Although Stewart had not scored heavily in the series, he has produced some rousing strokeplay whenever he has made a start, and when he got stuck into Walsh in the closing stages of the morning session, England also made the pleasant discovery that the umpiring was for once not based on the principle of whistle a happy tune and look the other way.

In Jamaica, the neutral umpire (Ian Robinson of Zimbabwe) had opted to equip himself with a blindfold when Walsh was working over Devon Malcolm with round-the-wicket ribcage balls, but when Stewart pulled two consecutive deliveries from Walsh for four, and then received an illegal two bouncers in the same over, the Australian official Darrell Hair took a less sanguine view.

Unusually, Hair was at square leg when he decided that Walsh had committed an offence, and it was his approach to the West Indian umpire Lloyd Barker which then led to Barker calling a no-ball. Walsh was so upset by this that it required manual assistance from Ambrose to get him back to his mark, but Walsh may not have been as miffed as Stewart, who clearly did not object to Walsh pitching short to him all day.

The Atherton-Stewart liaison was even more productive than the 121 they opened the series with in Jamaica, and both played with a confidence and positive approach that was scarcely believable given England's spineless performance in the Board XI match in Grenada.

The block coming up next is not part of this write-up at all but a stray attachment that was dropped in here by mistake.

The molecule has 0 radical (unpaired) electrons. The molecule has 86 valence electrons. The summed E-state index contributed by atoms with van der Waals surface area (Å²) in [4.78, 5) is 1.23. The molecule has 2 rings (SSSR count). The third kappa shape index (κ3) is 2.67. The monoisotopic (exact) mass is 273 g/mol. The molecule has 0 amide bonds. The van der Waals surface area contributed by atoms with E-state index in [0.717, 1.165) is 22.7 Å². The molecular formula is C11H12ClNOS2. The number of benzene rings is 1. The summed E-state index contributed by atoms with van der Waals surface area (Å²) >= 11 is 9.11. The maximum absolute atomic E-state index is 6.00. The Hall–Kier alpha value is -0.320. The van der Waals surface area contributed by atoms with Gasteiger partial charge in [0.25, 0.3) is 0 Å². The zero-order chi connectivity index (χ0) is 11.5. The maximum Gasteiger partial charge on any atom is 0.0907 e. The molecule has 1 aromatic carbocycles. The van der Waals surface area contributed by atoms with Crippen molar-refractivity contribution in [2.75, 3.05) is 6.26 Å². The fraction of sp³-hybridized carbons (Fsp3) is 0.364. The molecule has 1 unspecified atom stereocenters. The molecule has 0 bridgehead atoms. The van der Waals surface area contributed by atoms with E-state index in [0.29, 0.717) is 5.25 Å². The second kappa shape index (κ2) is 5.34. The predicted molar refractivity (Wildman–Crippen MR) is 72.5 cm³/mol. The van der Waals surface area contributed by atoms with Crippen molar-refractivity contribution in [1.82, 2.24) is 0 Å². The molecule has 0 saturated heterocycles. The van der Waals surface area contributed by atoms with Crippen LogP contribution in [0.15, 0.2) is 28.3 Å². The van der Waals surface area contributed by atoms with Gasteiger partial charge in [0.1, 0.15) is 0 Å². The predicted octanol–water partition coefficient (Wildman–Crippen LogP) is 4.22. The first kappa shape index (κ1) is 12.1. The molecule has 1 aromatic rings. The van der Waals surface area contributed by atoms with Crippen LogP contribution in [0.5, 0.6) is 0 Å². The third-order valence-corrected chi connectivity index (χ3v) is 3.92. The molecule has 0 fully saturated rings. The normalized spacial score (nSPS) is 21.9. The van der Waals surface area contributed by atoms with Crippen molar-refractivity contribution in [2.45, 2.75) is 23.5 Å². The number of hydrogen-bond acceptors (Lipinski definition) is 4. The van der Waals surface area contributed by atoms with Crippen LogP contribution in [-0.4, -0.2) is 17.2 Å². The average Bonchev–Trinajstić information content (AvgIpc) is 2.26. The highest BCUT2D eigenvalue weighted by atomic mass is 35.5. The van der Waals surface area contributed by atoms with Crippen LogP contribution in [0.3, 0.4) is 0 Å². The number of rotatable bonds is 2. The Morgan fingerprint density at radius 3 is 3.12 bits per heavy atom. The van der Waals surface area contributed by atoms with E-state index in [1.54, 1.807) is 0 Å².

Stewart's fifth Test century was also his first for 18 matches (perhaps significantly, he has kept wicket in 10 of those), and his first against the West Indies. He once had the audacity to hook Ambrose for four from in front of his helmet, and when he reached three figures, after nearly five hours and 191 deliveries, the English section of the crowd - there were so many English supporters inside the ground it was more like Kensington High Street than the Kensington Oval - came very close to delirium.


ENGLAND - First Innings

*M A Atherton c Lara b K Benjamin. . . . . . . . . .85

(222 min, 165 balls, 14 fours)

A J Stewart b W Benjamin. . . . . . . . . . . . . .118

(347 min, 221 balls, 18 fours)

M R Ramprakash c Murray b W Benjamin. . . . . . . . 20

(63 min, 52 balls, 3 fours)

R A Smith c Murray b W Benjamin. . . . . . . . . . .10

(23 min, 17 balls, 2 fours)

G A Hick not out. . . . . . . . . . . . . . . . . . 26

(88 min, 54 balls, 5 fours)

G P Thorpe c sub (Simmons) b K Benjamin. . . . . . . 7

(34 min, 23 balls)

R C Russell not out . . . . . . . . . . . . . . . . .3

(15 min, 14 balls)

Extras (lb7 nb23). . . . . . . . . . . . . . . . . . 30

Total (for 5, 402 min, 86 overs). . . . . . . . . . 299

Fall: 1-171 (Atherton), 2-223 (Ramprakash), 3-242 (Smith), 4-265 (Stewart), 5-290 (Thorpe).

To bat: C C Lewis, A R Caddick, A R C Fraser, P C R Tufnell.

Bowling: Ambrose 17-3-62-0 (nb9) (5-2- 16-0, 7-1-20-0 5-0-26-0), Walsh 22-3-85-0 (nb16) (5-0-21-0, 5-2-14-0, 5-0-26-0, 7-1-24- 0), W Benjamin 17-4-48-3 (nb1) (2-1-1-0, 5-1-23-0, 2-0-8-0, 8-2-16-3), K Benjamin 20- 5-74-2 (nb4) (7-2-29-0, 2-1-6-0, 8-2-27-1, 3-0-12-1), Chanderpaul 10-4-23-0 (1-1-0-0 9-3-23-0).

Progress: 50: 69 min, 15.1 overs. Lunch: 83-0 (Atherton 43, Stewart 33) 27 overs. 100: 134 min, 29.4 overs. 150: 198 min, 43 overs. Tea: 187-1 (Stewart 82, Ramprakash 4) 54 overs. 200: 258 min, 58 overs. 250: 325 min, 71.1 overs. New ball taken after 79 overs at 273-4. Bad light stopped play at 5.44pm. Atherton 50: 151 min, 109 balls, 8 fours. Stewart 50: 135 min, 92 balls, 8 fours. 100: 293 min, 191 balls, 15 fours.

WEST INDIES: D L Haynes, *R B Richardson, B C Lara, K L T Arthurton, J C Adams, S Chanderpaul, J R Murray, W K M Benjamin, C E L Ambrose, K C G Benjamin, C A


Umpires: L H Barker and D B Hair.

Match referee: J R Reid.

(Photograph omitted)